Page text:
Amber waves of emmer?RUGBY, N.D. — One of the world’s oldest crops may be finding new life after a century of obscurity
By: Jonathan Knutson, Agweek
RUGBY, N.D. — One of the world’s oldest crops may be finding new life after a century of obscurity.
Emmer wheat, which dates to prehistoric times, once was popular on parts of the Northern Plains. But the crop became little more than a historical footnote after the arrival of new, better-yielding wheat varieties in the early 20th century.
Now, health benefits associated with emmer — particularly its potential value to people with gluten intolerance — could lead to a resurgence of the crop, at least among farmers in arid climates, emmer advocates say.
“I’m not saying it will fit into a lot of (farmers’) production models. But I think it’s a crop that some farmers should take a look at,” says Blaine Schmaltz, a Rugby, N.D., farmer.
The certified seed grower wasn’t familiar with the crop until six years ago, when he was asked to begin growing emmer for a small bakery in the western United States.
Schmaltz is among an estimated half-dozen farmers in North Dakota who collectively grow fewer than 1,000 acres of the crop. In comparison, the average size of just one North Dakota farm is about 1,240 acres.
Emmer is so obscure today that Jim Peterson, marketing director for the North Dakota Wheat Commission in Bismarck, is unfamiliar with it.
“It’s not something our customers are asking about,” he says.
Long ties to the region
Though few of the region’s current farmers have heard of it, emmer was known by many area producers in the late 19th and early 20th centuries.
European settlers brought emmer to the region because it was hardy and could feed both people and livestock, says Steve Zwinger, a research specialist in agronomy with the North Dakota State University Research Extension Center in Carrington.
Zwinger has planted small test plots of emmer to evaluate the crop and increase seed supplies.
A 1911 U.S. Department of Agriculture report dates emmer’s arrival on the Northern Plains at 1875 to 1880 and notes that the crop soon came to be of “considerable importance.”
Emmer yielded more than wheat, though less than barley and oats, in tests conducted from 1907 to ’09 in Dickinson, N.D., the report says.
The oats and barley comparison was important because emmer sometimes was used to replace those crops in livestock feed rations.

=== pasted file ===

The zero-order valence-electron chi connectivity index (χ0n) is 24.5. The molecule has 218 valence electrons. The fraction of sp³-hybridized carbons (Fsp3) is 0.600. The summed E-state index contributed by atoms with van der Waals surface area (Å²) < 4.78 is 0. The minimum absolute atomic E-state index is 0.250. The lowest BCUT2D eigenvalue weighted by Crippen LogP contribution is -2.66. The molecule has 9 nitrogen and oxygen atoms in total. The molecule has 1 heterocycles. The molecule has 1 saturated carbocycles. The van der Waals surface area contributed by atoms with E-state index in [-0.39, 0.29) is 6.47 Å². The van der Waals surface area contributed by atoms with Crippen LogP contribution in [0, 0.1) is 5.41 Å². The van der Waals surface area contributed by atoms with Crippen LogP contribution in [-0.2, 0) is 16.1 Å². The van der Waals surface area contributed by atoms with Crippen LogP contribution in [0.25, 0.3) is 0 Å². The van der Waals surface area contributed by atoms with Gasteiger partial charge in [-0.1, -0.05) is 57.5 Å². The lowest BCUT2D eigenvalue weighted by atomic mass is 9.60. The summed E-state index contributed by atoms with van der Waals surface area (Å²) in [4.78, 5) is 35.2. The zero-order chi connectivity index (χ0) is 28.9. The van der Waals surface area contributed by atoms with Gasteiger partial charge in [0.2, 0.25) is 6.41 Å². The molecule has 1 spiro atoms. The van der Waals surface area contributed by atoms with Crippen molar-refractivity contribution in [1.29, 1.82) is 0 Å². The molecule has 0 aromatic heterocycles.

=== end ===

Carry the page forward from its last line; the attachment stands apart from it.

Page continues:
Emmer is “considerably resistant to drought” and “very resistant to rust,” a common crop disease, the report says.
The crop “thrives best in a dry prairie region with hot summers,” but also “will withstand to a considerable degree the effects of wet weather,” the report says.
However, emmer has a drawback that the report mentions only indirectly. Emmer hulls must be removed mechanically after threshing, usually by milling or pounding, if the grain goes for human consumption.
In contrast, the hulls of modern “free-threshing” wheat are fragile and come off during threshing, saving work after harvesting.
Nonetheless, emmer’s ability to hold up in poor soils and dry weather once made it attractive to some area farmers, Zwinger says.
The attraction began to dim in the early 20th century, when new, better-yielding varieties of free-threshing wheat were introduced.
Over time, the yield advantage of free-threshing wheat varieties became even more pronounced, and emmer’s popularity fell steadily.
Zwinger says he wonders what would have happened if researchers also had investigated emmer and introduced new varieties of the crop.
Potential health benefits
Health-conscious consumers, especially ones intolerant to gluten, could return emmer to prominence, say advocates for the crop.
Gluten intolerance, also known as celiac disease, is a digestive condition that damages the surface of the small intestines and blocks the ability to absorb certain nutrients, according to the MayoClinic.com website.
People who suffer from the disease react badly to gluten, a type of protein found in most grains, including wheat.